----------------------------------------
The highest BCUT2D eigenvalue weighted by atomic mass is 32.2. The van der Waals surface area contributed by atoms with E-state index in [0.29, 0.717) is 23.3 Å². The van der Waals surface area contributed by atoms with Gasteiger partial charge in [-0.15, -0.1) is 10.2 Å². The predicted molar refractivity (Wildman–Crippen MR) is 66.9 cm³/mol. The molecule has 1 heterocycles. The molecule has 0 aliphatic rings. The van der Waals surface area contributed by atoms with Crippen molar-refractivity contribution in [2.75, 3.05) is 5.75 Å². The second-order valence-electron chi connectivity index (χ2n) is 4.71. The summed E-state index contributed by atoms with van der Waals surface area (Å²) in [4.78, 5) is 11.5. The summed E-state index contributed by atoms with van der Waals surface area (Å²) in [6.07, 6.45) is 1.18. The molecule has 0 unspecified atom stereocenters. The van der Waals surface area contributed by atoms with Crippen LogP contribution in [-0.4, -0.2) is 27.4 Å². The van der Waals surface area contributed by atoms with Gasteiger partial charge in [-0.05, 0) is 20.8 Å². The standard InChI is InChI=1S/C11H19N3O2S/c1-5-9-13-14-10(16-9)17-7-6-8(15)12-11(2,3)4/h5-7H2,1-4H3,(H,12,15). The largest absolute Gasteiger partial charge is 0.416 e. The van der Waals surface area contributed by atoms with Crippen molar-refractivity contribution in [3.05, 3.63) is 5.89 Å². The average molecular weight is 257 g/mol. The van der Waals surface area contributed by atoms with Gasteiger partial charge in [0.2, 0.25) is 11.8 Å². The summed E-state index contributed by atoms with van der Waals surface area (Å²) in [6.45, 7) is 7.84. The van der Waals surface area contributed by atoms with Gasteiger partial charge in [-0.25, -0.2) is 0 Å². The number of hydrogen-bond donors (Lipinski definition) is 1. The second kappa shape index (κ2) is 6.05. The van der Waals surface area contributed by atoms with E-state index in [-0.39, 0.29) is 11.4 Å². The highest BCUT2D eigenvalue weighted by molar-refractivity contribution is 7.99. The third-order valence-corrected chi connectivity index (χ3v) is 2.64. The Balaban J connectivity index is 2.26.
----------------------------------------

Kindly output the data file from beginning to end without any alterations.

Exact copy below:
The highest BCUT2D eigenvalue weighted by atomic mass is 32.2. The van der Waals surface area contributed by atoms with E-state index in [0.29, 0.717) is 23.3 Å². The van der Waals surface area contributed by atoms with Gasteiger partial charge in [-0.15, -0.1) is 10.2 Å². The predicted molar refractivity (Wildman–Crippen MR) is 66.9 cm³/mol. The molecule has 1 heterocycles. The molecule has 0 aliphatic rings. The van der Waals surface area contributed by atoms with Crippen molar-refractivity contribution in [2.75, 3.05) is 5.75 Å². The second-order valence-electron chi connectivity index (χ2n) is 4.71. The summed E-state index contributed by atoms with van der Waals surface area (Å²) in [4.78, 5) is 11.5. The summed E-state index contributed by atoms with van der Waals surface area (Å²) in [6.07, 6.45) is 1.18. The molecule has 0 unspecified atom stereocenters. The van der Waals surface area contributed by atoms with Crippen LogP contribution in [-0.4, -0.2) is 27.4 Å². The van der Waals surface area contributed by atoms with Gasteiger partial charge in [-0.05, 0) is 20.8 Å². The standard InChI is InChI=1S/C11H19N3O2S/c1-5-9-13-14-10(16-9)17-7-6-8(15)12-11(2,3)4/h5-7H2,1-4H3,(H,12,15). The largest absolute Gasteiger partial charge is 0.416 e. The van der Waals surface area contributed by atoms with Crippen molar-refractivity contribution in [3.05, 3.63) is 5.89 Å². The average molecular weight is 257 g/mol. The van der Waals surface area contributed by atoms with Gasteiger partial charge in [0.2, 0.25) is 11.8 Å². The summed E-state index contributed by atoms with van der Waals surface area (Å²) in [6.45, 7) is 7.84. The van der Waals surface area contributed by atoms with Gasteiger partial charge in [-0.25, -0.2) is 0 Å². The number of hydrogen-bond donors (Lipinski definition) is 1. The second kappa shape index (κ2) is 6.05. The van der Waals surface area contributed by atoms with E-state index in [-0.39, 0.29) is 11.4 Å². The highest BCUT2D eigenvalue weighted by molar-refractivity contribution is 7.99. The third-order valence-corrected chi connectivity index (χ3v) is 2.64. The Balaban J connectivity index is 2.26.